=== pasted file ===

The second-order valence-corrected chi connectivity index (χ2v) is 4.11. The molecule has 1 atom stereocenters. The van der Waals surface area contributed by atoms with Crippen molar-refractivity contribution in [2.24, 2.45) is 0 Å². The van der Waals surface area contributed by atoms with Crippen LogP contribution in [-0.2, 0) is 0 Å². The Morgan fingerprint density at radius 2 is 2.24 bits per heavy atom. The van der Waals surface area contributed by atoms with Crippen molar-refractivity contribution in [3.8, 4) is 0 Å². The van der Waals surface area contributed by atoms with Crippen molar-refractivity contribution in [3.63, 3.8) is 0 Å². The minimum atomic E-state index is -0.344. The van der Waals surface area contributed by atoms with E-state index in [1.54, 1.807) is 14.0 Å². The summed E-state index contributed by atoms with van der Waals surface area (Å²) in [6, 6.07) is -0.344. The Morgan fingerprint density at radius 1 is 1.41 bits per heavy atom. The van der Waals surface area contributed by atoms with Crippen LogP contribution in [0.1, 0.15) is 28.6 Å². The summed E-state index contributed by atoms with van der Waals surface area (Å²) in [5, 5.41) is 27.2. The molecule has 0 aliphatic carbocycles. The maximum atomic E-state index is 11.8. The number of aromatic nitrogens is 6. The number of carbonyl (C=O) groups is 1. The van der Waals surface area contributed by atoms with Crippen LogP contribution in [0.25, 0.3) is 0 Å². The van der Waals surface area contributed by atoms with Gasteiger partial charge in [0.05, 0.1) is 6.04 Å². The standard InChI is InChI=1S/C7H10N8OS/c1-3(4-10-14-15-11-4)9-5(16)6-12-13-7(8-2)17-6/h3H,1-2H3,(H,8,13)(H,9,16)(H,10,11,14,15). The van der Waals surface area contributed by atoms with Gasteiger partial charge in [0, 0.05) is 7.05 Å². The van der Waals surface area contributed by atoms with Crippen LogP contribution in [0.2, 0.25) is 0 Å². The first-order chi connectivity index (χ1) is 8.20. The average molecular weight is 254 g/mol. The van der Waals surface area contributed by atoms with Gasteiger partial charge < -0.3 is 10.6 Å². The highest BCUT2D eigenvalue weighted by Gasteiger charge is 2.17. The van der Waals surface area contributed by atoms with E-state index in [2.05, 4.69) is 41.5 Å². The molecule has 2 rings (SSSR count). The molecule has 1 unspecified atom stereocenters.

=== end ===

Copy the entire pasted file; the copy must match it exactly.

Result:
The second-order valence-corrected chi connectivity index (χ2v) is 4.11. The molecule has 1 atom stereocenters. The van der Waals surface area contributed by atoms with Crippen molar-refractivity contribution in [2.24, 2.45) is 0 Å². The van der Waals surface area contributed by atoms with Crippen LogP contribution in [-0.2, 0) is 0 Å². The Morgan fingerprint density at radius 2 is 2.24 bits per heavy atom. The van der Waals surface area contributed by atoms with Crippen molar-refractivity contribution in [3.8, 4) is 0 Å². The van der Waals surface area contributed by atoms with Crippen molar-refractivity contribution in [3.63, 3.8) is 0 Å². The minimum atomic E-state index is -0.344. The van der Waals surface area contributed by atoms with E-state index in [1.54, 1.807) is 14.0 Å². The summed E-state index contributed by atoms with van der Waals surface area (Å²) in [6, 6.07) is -0.344. The Morgan fingerprint density at radius 1 is 1.41 bits per heavy atom. The van der Waals surface area contributed by atoms with Crippen LogP contribution in [0.1, 0.15) is 28.6 Å². The summed E-state index contributed by atoms with van der Waals surface area (Å²) in [5, 5.41) is 27.2. The molecule has 0 aliphatic carbocycles. The maximum atomic E-state index is 11.8. The number of aromatic nitrogens is 6. The number of carbonyl (C=O) groups is 1. The van der Waals surface area contributed by atoms with Crippen LogP contribution in [0.25, 0.3) is 0 Å². The van der Waals surface area contributed by atoms with Gasteiger partial charge in [0.05, 0.1) is 6.04 Å². The standard InChI is InChI=1S/C7H10N8OS/c1-3(4-10-14-15-11-4)9-5(16)6-12-13-7(8-2)17-6/h3H,1-2H3,(H,8,13)(H,9,16)(H,10,11,14,15). The van der Waals surface area contributed by atoms with Gasteiger partial charge in [0, 0.05) is 7.05 Å². The van der Waals surface area contributed by atoms with Crippen LogP contribution in [0.2, 0.25) is 0 Å². The first-order chi connectivity index (χ1) is 8.20. The average molecular weight is 254 g/mol. The van der Waals surface area contributed by atoms with Gasteiger partial charge < -0.3 is 10.6 Å². The highest BCUT2D eigenvalue weighted by Gasteiger charge is 2.17. The van der Waals surface area contributed by atoms with E-state index in [2.05, 4.69) is 41.5 Å². The molecule has 2 rings (SSSR count). The molecule has 1 unspecified atom stereocenters.